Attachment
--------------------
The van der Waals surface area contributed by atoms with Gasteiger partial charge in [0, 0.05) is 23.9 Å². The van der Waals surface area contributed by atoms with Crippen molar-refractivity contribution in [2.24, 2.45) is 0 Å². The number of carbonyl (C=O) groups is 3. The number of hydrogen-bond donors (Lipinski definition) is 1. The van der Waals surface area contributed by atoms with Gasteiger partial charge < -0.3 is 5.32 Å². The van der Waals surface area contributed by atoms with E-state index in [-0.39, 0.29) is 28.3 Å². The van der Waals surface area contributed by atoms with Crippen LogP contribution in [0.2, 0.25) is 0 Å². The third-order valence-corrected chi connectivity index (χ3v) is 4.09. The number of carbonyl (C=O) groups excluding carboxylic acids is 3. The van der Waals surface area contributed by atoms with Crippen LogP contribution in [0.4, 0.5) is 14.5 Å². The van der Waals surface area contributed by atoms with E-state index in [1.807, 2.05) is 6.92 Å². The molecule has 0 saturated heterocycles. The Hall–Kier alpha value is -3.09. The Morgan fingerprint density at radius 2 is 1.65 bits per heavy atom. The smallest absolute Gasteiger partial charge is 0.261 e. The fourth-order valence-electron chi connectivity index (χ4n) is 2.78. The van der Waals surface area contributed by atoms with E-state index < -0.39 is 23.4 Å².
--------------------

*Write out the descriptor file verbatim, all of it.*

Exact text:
The van der Waals surface area contributed by atoms with Gasteiger partial charge in [0, 0.05) is 23.9 Å². The van der Waals surface area contributed by atoms with Crippen molar-refractivity contribution in [2.24, 2.45) is 0 Å². The number of carbonyl (C=O) groups is 3. The number of hydrogen-bond donors (Lipinski definition) is 1. The van der Waals surface area contributed by atoms with Gasteiger partial charge < -0.3 is 5.32 Å². The van der Waals surface area contributed by atoms with E-state index in [-0.39, 0.29) is 28.3 Å². The van der Waals surface area contributed by atoms with Crippen LogP contribution in [0.2, 0.25) is 0 Å². The third-order valence-corrected chi connectivity index (χ3v) is 4.09. The number of carbonyl (C=O) groups excluding carboxylic acids is 3. The van der Waals surface area contributed by atoms with Crippen LogP contribution in [0.4, 0.5) is 14.5 Å². The van der Waals surface area contributed by atoms with E-state index in [1.807, 2.05) is 6.92 Å². The molecule has 0 saturated heterocycles. The Hall–Kier alpha value is -3.09. The Morgan fingerprint density at radius 2 is 1.65 bits per heavy atom. The smallest absolute Gasteiger partial charge is 0.261 e. The fourth-order valence-electron chi connectivity index (χ4n) is 2.78. The van der Waals surface area contributed by atoms with E-state index < -0.39 is 23.4 Å².